That access was suspended last month, with Facebook saying it was investigating whether the company had violated any of its data use policies. (The social network, of course, has been dealing with the fallout from a separate controversy over user data.)
In this case, the issue appears to be related to some of Crimson Hexagon’s contracts with the U.S. government, with Facebook saying it wasn’t aware of those contracts when contacted by The Wall Street Journal.
What followed, according to a blog post by Crimson Hexagon Dan Shore, was “several weeks of constructive discussion and information exchange.” It seems that Facebook was satisfied with what it learned and ended Crimson Hexagon’s suspension.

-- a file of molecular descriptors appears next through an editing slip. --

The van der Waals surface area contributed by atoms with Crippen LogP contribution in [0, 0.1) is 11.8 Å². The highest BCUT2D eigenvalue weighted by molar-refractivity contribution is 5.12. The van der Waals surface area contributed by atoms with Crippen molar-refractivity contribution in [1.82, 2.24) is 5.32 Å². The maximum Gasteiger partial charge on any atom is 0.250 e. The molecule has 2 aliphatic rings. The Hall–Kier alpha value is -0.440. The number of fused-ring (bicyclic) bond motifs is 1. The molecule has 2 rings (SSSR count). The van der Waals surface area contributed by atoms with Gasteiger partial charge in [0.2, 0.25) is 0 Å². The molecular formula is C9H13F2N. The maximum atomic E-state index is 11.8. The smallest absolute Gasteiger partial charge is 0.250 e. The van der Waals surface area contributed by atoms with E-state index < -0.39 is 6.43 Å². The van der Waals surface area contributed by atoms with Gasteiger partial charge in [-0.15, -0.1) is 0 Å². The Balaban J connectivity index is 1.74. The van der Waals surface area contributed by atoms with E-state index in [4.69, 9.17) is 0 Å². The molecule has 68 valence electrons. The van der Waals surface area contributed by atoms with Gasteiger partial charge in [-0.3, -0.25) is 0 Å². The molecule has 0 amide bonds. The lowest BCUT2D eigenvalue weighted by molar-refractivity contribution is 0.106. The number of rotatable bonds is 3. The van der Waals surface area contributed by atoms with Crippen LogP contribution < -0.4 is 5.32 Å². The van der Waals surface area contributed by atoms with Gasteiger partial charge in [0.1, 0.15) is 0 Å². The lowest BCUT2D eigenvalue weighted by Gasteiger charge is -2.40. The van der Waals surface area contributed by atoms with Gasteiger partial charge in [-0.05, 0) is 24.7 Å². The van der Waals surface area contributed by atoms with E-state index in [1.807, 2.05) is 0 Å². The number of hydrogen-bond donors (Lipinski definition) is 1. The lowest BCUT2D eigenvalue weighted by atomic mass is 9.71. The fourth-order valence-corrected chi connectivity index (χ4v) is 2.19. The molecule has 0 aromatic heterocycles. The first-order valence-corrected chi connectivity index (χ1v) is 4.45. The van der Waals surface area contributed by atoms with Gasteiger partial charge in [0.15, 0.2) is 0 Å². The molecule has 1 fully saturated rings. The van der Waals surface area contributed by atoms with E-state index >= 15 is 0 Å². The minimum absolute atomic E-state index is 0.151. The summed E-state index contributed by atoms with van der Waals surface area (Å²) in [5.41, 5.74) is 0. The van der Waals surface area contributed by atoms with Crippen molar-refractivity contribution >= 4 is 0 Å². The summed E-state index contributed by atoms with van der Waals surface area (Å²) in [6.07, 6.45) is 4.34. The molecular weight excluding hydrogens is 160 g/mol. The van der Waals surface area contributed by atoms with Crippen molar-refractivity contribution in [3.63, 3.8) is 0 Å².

Shore said that government customers make up less than 5 percent of the company’s business, adding, “To our knowledge, no government customer has used the Crimson Hexagon platform for surveillance of any individual or group.”
“Over time we have enhanced our vetting procedures for government customers,” he said. “Nevertheless, we recognize it is important to go beyond vetting by monitoring these government customers on an ongoing basis to ensure the public’s expectations of privacy are met. As governments and government-sponsored organizations change how they use data, we too must change.”